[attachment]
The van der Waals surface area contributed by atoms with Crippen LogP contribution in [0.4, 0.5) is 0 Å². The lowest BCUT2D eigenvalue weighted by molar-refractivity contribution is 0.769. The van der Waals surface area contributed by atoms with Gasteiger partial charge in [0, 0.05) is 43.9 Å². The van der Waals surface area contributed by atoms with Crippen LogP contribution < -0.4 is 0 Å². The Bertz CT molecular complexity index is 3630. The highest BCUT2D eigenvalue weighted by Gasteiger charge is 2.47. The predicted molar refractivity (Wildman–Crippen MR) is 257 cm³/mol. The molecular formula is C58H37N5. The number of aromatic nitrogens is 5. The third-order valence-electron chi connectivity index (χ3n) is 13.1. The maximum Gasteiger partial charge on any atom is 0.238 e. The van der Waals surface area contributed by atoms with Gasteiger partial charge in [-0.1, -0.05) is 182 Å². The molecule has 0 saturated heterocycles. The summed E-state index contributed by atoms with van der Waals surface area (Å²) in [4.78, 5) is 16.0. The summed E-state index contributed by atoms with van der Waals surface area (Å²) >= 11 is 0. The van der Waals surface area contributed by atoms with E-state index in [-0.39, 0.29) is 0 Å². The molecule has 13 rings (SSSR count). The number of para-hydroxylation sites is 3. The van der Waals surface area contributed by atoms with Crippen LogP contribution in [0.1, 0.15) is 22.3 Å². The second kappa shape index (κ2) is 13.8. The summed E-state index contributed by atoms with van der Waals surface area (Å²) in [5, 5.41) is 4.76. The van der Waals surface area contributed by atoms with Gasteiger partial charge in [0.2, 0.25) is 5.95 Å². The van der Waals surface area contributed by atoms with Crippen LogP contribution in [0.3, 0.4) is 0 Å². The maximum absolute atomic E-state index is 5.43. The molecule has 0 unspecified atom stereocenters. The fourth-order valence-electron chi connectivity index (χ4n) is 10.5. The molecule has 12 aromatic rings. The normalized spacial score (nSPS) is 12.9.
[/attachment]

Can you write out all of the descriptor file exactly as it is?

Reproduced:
The van der Waals surface area contributed by atoms with Crippen LogP contribution in [0.4, 0.5) is 0 Å². The lowest BCUT2D eigenvalue weighted by molar-refractivity contribution is 0.769. The van der Waals surface area contributed by atoms with Gasteiger partial charge in [0, 0.05) is 43.9 Å². The van der Waals surface area contributed by atoms with Crippen LogP contribution < -0.4 is 0 Å². The Bertz CT molecular complexity index is 3630. The highest BCUT2D eigenvalue weighted by Gasteiger charge is 2.47. The predicted molar refractivity (Wildman–Crippen MR) is 257 cm³/mol. The molecular formula is C58H37N5. The number of aromatic nitrogens is 5. The third-order valence-electron chi connectivity index (χ3n) is 13.1. The maximum Gasteiger partial charge on any atom is 0.238 e. The van der Waals surface area contributed by atoms with Gasteiger partial charge in [-0.1, -0.05) is 182 Å². The molecule has 0 saturated heterocycles. The summed E-state index contributed by atoms with van der Waals surface area (Å²) in [4.78, 5) is 16.0. The summed E-state index contributed by atoms with van der Waals surface area (Å²) >= 11 is 0. The van der Waals surface area contributed by atoms with E-state index in [-0.39, 0.29) is 0 Å². The molecule has 13 rings (SSSR count). The number of para-hydroxylation sites is 3. The van der Waals surface area contributed by atoms with Crippen LogP contribution in [0.1, 0.15) is 22.3 Å². The second kappa shape index (κ2) is 13.8. The summed E-state index contributed by atoms with van der Waals surface area (Å²) in [5, 5.41) is 4.76. The van der Waals surface area contributed by atoms with Gasteiger partial charge in [0.2, 0.25) is 5.95 Å². The van der Waals surface area contributed by atoms with Crippen LogP contribution in [0.3, 0.4) is 0 Å². The maximum absolute atomic E-state index is 5.43. The molecule has 0 unspecified atom stereocenters. The fourth-order valence-electron chi connectivity index (χ4n) is 10.5. The molecule has 12 aromatic rings. The normalized spacial score (nSPS) is 12.9.